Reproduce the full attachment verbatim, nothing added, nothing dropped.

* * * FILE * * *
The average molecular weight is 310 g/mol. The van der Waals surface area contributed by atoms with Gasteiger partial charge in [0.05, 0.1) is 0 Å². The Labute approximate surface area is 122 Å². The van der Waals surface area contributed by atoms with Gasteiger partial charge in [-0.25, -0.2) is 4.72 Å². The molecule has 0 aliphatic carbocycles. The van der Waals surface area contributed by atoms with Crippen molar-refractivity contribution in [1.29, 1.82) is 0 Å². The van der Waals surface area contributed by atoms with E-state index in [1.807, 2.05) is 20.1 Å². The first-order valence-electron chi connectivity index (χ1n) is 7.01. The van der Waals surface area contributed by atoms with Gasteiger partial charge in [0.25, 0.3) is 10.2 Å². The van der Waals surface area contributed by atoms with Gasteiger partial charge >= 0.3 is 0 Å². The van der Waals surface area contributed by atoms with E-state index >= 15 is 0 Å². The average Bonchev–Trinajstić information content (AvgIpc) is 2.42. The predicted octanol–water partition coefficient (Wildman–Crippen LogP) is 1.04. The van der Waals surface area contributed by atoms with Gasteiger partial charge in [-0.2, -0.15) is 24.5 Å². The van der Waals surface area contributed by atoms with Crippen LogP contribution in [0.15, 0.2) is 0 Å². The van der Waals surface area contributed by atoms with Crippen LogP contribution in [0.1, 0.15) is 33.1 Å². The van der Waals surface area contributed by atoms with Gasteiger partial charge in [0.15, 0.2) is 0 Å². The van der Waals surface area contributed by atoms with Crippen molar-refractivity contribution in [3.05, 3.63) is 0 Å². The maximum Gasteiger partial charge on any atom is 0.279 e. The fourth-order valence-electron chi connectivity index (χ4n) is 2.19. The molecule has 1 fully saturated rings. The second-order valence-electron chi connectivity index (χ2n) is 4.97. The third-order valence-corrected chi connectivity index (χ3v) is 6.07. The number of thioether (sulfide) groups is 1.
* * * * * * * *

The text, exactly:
The average molecular weight is 310 g/mol. The van der Waals surface area contributed by atoms with Gasteiger partial charge in [0.05, 0.1) is 0 Å². The Labute approximate surface area is 122 Å². The van der Waals surface area contributed by atoms with Gasteiger partial charge in [-0.25, -0.2) is 4.72 Å². The molecule has 0 aliphatic carbocycles. The van der Waals surface area contributed by atoms with Crippen molar-refractivity contribution in [1.29, 1.82) is 0 Å². The van der Waals surface area contributed by atoms with E-state index in [1.807, 2.05) is 20.1 Å². The first-order valence-electron chi connectivity index (χ1n) is 7.01. The van der Waals surface area contributed by atoms with Gasteiger partial charge in [0.25, 0.3) is 10.2 Å². The van der Waals surface area contributed by atoms with Gasteiger partial charge >= 0.3 is 0 Å². The van der Waals surface area contributed by atoms with E-state index >= 15 is 0 Å². The average Bonchev–Trinajstić information content (AvgIpc) is 2.42. The predicted octanol–water partition coefficient (Wildman–Crippen LogP) is 1.04. The van der Waals surface area contributed by atoms with Gasteiger partial charge in [-0.2, -0.15) is 24.5 Å². The van der Waals surface area contributed by atoms with Crippen LogP contribution in [0.15, 0.2) is 0 Å². The van der Waals surface area contributed by atoms with Crippen LogP contribution in [0.1, 0.15) is 33.1 Å². The van der Waals surface area contributed by atoms with Gasteiger partial charge in [0.15, 0.2) is 0 Å². The van der Waals surface area contributed by atoms with Crippen molar-refractivity contribution in [3.05, 3.63) is 0 Å². The maximum Gasteiger partial charge on any atom is 0.279 e. The fourth-order valence-electron chi connectivity index (χ4n) is 2.19. The molecule has 1 fully saturated rings. The second-order valence-electron chi connectivity index (χ2n) is 4.97. The third-order valence-corrected chi connectivity index (χ3v) is 6.07. The number of thioether (sulfide) groups is 1.